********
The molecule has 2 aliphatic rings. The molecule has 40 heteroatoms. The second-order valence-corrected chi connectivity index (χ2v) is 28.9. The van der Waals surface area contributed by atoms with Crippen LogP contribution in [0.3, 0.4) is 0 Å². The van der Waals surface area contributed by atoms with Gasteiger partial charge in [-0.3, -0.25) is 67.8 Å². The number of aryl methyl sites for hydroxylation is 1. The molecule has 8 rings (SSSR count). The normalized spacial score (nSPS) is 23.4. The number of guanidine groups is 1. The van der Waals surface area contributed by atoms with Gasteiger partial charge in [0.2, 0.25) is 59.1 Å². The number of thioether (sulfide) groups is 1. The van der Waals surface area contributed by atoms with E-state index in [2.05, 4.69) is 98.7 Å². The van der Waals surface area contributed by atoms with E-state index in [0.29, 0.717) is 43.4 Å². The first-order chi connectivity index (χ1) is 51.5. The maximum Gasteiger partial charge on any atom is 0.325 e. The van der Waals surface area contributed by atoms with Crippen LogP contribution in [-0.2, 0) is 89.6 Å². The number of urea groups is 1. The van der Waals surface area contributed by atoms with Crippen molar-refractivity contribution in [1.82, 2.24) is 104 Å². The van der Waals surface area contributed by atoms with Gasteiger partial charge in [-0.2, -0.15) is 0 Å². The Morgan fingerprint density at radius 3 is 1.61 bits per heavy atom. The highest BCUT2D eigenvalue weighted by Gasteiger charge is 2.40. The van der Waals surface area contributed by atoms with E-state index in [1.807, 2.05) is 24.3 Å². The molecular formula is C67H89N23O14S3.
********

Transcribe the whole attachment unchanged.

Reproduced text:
The molecule has 2 aliphatic rings. The molecule has 40 heteroatoms. The second-order valence-corrected chi connectivity index (χ2v) is 28.9. The van der Waals surface area contributed by atoms with Crippen LogP contribution in [0.3, 0.4) is 0 Å². The van der Waals surface area contributed by atoms with Gasteiger partial charge in [-0.3, -0.25) is 67.8 Å². The number of aryl methyl sites for hydroxylation is 1. The molecule has 8 rings (SSSR count). The normalized spacial score (nSPS) is 23.4. The number of guanidine groups is 1. The van der Waals surface area contributed by atoms with Gasteiger partial charge in [0.2, 0.25) is 59.1 Å². The number of thioether (sulfide) groups is 1. The van der Waals surface area contributed by atoms with E-state index in [2.05, 4.69) is 98.7 Å². The van der Waals surface area contributed by atoms with E-state index in [0.29, 0.717) is 43.4 Å². The first-order chi connectivity index (χ1) is 51.5. The maximum Gasteiger partial charge on any atom is 0.325 e. The van der Waals surface area contributed by atoms with Crippen LogP contribution in [-0.2, 0) is 89.6 Å². The number of urea groups is 1. The van der Waals surface area contributed by atoms with Crippen molar-refractivity contribution in [1.82, 2.24) is 104 Å². The van der Waals surface area contributed by atoms with Gasteiger partial charge in [-0.2, -0.15) is 0 Å². The Morgan fingerprint density at radius 3 is 1.61 bits per heavy atom. The highest BCUT2D eigenvalue weighted by Gasteiger charge is 2.40. The van der Waals surface area contributed by atoms with E-state index in [1.807, 2.05) is 24.3 Å². The molecular formula is C67H89N23O14S3.